Parents of students filed action against school board and related defendants, seeking permanent injunction precluding school district from implementing resolution allowing authorization of several district employees to carry concealed firearms into school safety zones and seeking declaratory judgment that resolution was unlawful.
The Court of Common Pleas granted school board’s motion for summary judgment. Parents appealed. The Twelfth District Court of Appeals affirmed in part, reversed in part, and remanded. School board filed discretionary appeal, which the Supreme Court accepted.
The Supreme Court held that:
- Training-or-experience requirement for school personnel to be armed while on duty applied to school employees, including teachers, administrators, and other staff members, and
- Exception to statute criminalizing possession of deadly weapon in school safety zone for those authorized by board of education did not permit board to circumvent training-or-experience requirement.
Training-or-experience requirement in statute prohibiting a school from employing a person as a special police officer, security guard, or other position in which such person was armed while on duty unless the person had satisfactorily completed basic peace-officer training or had 20 years of experience as a peace officer applied to school employees, including teachers, administrators, or other staff members, who went armed while on the job, and not only to employees who served in safety or security positions that inherently required employee to be armed; statute did not tie application of training-or-experience requirement to duties of employee’s position, and General Assembly could have expressly limited statute to those employed in police capacity but did not.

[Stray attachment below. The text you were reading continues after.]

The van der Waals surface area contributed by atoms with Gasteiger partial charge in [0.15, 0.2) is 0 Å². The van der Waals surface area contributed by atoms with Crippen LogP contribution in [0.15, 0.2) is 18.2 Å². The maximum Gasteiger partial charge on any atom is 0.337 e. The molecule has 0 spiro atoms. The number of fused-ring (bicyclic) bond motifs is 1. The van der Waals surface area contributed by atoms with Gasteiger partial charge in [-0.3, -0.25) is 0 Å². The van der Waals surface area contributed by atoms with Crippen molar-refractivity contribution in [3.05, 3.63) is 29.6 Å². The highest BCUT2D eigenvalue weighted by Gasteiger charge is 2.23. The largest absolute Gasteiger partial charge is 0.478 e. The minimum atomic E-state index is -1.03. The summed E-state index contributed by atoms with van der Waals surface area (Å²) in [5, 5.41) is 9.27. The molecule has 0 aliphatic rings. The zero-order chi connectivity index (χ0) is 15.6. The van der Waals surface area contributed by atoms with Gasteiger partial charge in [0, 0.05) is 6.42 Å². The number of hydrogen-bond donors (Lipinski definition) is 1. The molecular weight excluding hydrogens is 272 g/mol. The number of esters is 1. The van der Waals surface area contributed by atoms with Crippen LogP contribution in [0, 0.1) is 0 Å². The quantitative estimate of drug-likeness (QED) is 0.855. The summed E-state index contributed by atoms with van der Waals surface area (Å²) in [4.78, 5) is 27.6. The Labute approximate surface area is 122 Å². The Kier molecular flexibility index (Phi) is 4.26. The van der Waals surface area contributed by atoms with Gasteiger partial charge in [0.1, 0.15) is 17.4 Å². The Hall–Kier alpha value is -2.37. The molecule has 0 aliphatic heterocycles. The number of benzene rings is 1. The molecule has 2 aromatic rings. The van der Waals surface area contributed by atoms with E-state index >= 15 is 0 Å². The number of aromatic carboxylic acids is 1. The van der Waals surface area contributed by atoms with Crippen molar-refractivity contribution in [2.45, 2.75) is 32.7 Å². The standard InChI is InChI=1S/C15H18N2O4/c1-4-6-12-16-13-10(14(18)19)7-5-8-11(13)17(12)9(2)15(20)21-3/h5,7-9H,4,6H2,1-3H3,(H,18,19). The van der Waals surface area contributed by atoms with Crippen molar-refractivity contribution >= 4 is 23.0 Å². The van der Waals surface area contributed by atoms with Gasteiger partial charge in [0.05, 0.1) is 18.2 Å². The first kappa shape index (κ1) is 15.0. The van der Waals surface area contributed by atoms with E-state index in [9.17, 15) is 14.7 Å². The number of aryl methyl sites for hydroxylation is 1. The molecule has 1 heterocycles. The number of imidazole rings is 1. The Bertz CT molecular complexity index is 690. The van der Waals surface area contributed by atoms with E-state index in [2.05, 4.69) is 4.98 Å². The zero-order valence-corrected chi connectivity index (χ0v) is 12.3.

Statute criminalizing possession of deadly weapon in school safety zone except by certain categories of people, including persons who acted in accordance with written authorization from board of education, did not permit school board to circumvent statute prohibiting a school from permitting an employee to be armed while on duty unless the person had satisfactorily completed basic peace-officer training or had 20 years of experience as a peace officer; criminal statute addressed only effect of school board’s prior authorization on armed person’s exposure to criminal liability and not circumstances of appropriate authorization, and had General Assembly perceived any conflict in criminal and training-or-experience statutes, it could have addressed it in statutory language.